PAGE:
Is Sorrell planning a dynasty as he re-enters marketing fray?

Sir Martin Sorrell is said to putting £40m of his own money into his new acquisition vehicle S4 Capital, which roughly equates to the £14m he earned from WPP last year and the £19m he might still earn from his contract with WPP even though he was, effectively, turfed out in April.

Which is very good of them although shareholders are hardly likely to thank under-fire chairman Roberto Quarta when he faces them at the AGM in June. Various shareholder groups are saying he should stand down over a lack of succession planning at the marcoms giant, the fact that Sorrell (below) didn’t have a no-compete contract and that WPP still won’t say what the “personal misconduct” that led to his demise was. Data Protection and all that, its lawyers offer rather feebly.

Sorrell’s £40m is buying 75 per cent of Derriston Capital which will be renamed S4 in due course. Other shareholders, who include some quite big City names, are putting up £11m with “non-binding” agreements to fund another £150m. Sorrell keeps the profits once the other shareholders have received a guaranteed return.

Which makes S4 looks pretty much like a one man band although there’s a clue in the name. S4 apparently refers to four generations of Sorrells so it looks like a family dynasty is in the offing. Two of Sorrell’s sons are investment bankers. One of the external shareholders is Lord Rothschild’s RIT and the Rothschilds know more than most about such dynasties.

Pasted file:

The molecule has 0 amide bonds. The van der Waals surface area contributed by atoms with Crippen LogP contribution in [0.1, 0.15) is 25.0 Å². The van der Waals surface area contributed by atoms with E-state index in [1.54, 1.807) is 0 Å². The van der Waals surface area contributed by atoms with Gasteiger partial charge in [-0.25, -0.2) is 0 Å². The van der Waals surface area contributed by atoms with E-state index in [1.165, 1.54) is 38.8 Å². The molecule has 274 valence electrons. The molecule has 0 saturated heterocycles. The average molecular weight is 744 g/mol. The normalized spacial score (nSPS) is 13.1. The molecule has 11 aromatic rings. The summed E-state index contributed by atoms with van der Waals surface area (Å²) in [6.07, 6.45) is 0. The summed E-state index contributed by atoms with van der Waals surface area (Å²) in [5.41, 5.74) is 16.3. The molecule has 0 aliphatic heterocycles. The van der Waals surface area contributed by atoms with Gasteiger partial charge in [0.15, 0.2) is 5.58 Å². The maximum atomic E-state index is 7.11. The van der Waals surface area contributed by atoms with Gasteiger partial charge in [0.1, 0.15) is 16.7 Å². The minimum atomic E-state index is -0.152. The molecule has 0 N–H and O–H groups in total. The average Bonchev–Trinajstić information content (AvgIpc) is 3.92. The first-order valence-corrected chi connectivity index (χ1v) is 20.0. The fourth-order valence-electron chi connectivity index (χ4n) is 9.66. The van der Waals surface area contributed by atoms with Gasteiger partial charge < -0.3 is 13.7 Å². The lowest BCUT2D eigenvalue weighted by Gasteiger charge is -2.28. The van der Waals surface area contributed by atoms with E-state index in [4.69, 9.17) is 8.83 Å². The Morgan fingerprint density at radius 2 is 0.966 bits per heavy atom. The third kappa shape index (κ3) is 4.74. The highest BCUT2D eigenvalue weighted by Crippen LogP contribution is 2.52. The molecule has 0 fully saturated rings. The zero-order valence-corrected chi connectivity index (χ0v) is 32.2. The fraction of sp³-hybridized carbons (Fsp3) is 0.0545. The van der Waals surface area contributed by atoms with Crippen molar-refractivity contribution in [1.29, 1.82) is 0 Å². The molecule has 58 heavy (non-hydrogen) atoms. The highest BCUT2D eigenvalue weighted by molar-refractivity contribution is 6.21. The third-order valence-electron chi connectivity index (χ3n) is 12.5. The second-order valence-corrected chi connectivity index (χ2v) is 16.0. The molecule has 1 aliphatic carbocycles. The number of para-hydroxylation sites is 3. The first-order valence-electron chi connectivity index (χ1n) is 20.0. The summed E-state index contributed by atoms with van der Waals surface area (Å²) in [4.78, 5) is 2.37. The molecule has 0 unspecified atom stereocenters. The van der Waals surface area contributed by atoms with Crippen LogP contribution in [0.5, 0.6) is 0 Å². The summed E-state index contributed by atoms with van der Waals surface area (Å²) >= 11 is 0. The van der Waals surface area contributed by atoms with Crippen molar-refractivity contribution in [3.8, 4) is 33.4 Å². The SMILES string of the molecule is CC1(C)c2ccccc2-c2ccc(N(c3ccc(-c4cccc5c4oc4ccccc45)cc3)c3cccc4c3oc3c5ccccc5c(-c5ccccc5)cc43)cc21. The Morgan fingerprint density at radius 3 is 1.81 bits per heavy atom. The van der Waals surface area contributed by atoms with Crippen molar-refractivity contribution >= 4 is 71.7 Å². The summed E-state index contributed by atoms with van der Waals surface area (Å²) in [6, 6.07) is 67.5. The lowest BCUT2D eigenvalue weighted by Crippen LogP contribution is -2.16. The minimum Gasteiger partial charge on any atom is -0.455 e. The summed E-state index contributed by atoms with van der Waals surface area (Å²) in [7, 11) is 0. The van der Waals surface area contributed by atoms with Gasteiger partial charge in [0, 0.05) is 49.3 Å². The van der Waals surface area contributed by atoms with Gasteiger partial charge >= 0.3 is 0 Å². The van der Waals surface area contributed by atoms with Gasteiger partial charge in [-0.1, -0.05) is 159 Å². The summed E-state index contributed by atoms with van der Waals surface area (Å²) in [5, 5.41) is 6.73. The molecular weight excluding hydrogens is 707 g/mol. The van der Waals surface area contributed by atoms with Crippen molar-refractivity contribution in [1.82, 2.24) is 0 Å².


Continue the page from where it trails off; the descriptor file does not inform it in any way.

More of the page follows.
Sorrell says he wants to build a “multinational business in the communications services sector” with an emphasis on data and tech. The model (not the data and tech) is clearly Wire & Plastic Products, the shell company he bought 30 years ago which became WPP. The new venture sounds rather like former Havas boss David Jones’ You and Mr Jones which calls itself the world’s first brandtech operator. This has taken small and large stakes in a range of businesses, most recently UK agency Gravity Road. You and Mr Jones, with a $300m war chest, has found acquisitions a struggle with so many buyers in the market, not least Far East companies these days.

Sorrell thinks big though and is not afraid to borrow heavily when the right opportunity arises, as WPP did first with JWT and then with Ogilvy & Mather. At 73 even he needs to get a move on.

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About Stephen Foster

Stephen is a former editor of Marketing Week and London Evening Standard advertising columnist. He wrote City Republic for Brand Republic and is a partner in communications consultancy The Editorial Partnership.

One comment

  1. If I was sitting on a mountain of cash the size of Sorrell’s, I would buy myself a tropical island, stock it with babes and drink Dom Perignon ’til the portrait in the attic finally exploded..

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